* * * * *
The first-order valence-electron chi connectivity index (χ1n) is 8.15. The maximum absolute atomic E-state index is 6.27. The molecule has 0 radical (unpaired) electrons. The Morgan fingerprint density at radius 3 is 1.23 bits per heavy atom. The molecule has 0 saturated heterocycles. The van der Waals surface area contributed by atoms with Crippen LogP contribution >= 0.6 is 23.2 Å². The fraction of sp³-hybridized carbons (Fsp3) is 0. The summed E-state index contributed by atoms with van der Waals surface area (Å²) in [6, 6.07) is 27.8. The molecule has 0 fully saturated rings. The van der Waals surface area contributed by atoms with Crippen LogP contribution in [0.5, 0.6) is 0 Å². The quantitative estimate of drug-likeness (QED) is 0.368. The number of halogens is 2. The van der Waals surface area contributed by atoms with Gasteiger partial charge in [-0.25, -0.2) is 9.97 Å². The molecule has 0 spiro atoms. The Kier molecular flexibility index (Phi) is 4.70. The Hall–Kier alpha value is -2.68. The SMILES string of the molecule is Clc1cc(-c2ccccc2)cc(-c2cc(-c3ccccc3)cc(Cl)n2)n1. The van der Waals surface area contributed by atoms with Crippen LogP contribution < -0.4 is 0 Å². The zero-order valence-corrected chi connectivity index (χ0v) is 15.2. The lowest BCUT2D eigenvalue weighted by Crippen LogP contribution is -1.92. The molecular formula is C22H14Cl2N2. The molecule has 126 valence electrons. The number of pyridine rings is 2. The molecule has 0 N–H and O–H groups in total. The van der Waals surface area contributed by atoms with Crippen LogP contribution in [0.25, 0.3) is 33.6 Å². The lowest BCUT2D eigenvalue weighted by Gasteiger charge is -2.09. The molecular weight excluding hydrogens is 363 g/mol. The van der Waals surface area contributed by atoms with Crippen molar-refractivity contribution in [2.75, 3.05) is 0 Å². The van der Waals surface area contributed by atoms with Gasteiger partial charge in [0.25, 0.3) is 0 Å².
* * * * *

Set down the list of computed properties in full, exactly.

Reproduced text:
The first-order valence-electron chi connectivity index (χ1n) is 8.15. The maximum absolute atomic E-state index is 6.27. The molecule has 0 radical (unpaired) electrons. The Morgan fingerprint density at radius 3 is 1.23 bits per heavy atom. The molecule has 0 saturated heterocycles. The van der Waals surface area contributed by atoms with Crippen LogP contribution >= 0.6 is 23.2 Å². The fraction of sp³-hybridized carbons (Fsp3) is 0. The summed E-state index contributed by atoms with van der Waals surface area (Å²) in [6, 6.07) is 27.8. The molecule has 0 fully saturated rings. The van der Waals surface area contributed by atoms with Crippen LogP contribution in [0.5, 0.6) is 0 Å². The quantitative estimate of drug-likeness (QED) is 0.368. The number of halogens is 2. The van der Waals surface area contributed by atoms with Gasteiger partial charge in [-0.25, -0.2) is 9.97 Å². The molecule has 0 spiro atoms. The Kier molecular flexibility index (Phi) is 4.70. The Hall–Kier alpha value is -2.68. The SMILES string of the molecule is Clc1cc(-c2ccccc2)cc(-c2cc(-c3ccccc3)cc(Cl)n2)n1. The van der Waals surface area contributed by atoms with Crippen LogP contribution < -0.4 is 0 Å². The zero-order valence-corrected chi connectivity index (χ0v) is 15.2. The lowest BCUT2D eigenvalue weighted by Crippen LogP contribution is -1.92. The molecular formula is C22H14Cl2N2. The molecule has 126 valence electrons. The number of pyridine rings is 2. The molecule has 0 N–H and O–H groups in total. The van der Waals surface area contributed by atoms with Crippen LogP contribution in [0.25, 0.3) is 33.6 Å². The lowest BCUT2D eigenvalue weighted by Gasteiger charge is -2.09. The molecular weight excluding hydrogens is 363 g/mol. The van der Waals surface area contributed by atoms with Crippen molar-refractivity contribution in [2.75, 3.05) is 0 Å². The van der Waals surface area contributed by atoms with Gasteiger partial charge in [0.25, 0.3) is 0 Å².